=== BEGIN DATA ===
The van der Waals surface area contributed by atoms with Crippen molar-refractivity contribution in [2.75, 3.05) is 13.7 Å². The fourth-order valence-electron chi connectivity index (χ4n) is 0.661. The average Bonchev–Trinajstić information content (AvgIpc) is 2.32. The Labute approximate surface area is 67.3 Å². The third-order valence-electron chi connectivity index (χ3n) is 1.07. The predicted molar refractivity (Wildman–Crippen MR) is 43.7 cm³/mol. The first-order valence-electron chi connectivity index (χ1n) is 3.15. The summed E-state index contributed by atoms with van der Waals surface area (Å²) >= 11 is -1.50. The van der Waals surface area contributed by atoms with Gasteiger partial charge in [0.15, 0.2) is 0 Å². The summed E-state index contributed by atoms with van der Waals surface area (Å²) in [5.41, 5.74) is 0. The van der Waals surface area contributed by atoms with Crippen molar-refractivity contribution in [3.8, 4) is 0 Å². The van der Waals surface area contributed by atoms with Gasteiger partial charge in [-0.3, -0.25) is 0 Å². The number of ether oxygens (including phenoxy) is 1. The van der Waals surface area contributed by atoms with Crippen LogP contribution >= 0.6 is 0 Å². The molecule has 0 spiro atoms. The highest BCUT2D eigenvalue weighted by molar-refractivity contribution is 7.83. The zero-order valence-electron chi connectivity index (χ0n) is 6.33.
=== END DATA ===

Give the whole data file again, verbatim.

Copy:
The van der Waals surface area contributed by atoms with Crippen molar-refractivity contribution in [2.75, 3.05) is 13.7 Å². The fourth-order valence-electron chi connectivity index (χ4n) is 0.661. The average Bonchev–Trinajstić information content (AvgIpc) is 2.32. The Labute approximate surface area is 67.3 Å². The third-order valence-electron chi connectivity index (χ3n) is 1.07. The predicted molar refractivity (Wildman–Crippen MR) is 43.7 cm³/mol. The first-order valence-electron chi connectivity index (χ1n) is 3.15. The summed E-state index contributed by atoms with van der Waals surface area (Å²) >= 11 is -1.50. The van der Waals surface area contributed by atoms with Gasteiger partial charge in [0.15, 0.2) is 0 Å². The summed E-state index contributed by atoms with van der Waals surface area (Å²) in [5.41, 5.74) is 0. The van der Waals surface area contributed by atoms with Crippen molar-refractivity contribution in [3.8, 4) is 0 Å². The van der Waals surface area contributed by atoms with Gasteiger partial charge in [-0.3, -0.25) is 0 Å². The number of ether oxygens (including phenoxy) is 1. The van der Waals surface area contributed by atoms with Crippen LogP contribution >= 0.6 is 0 Å². The molecule has 0 spiro atoms. The highest BCUT2D eigenvalue weighted by molar-refractivity contribution is 7.83. The zero-order valence-electron chi connectivity index (χ0n) is 6.33.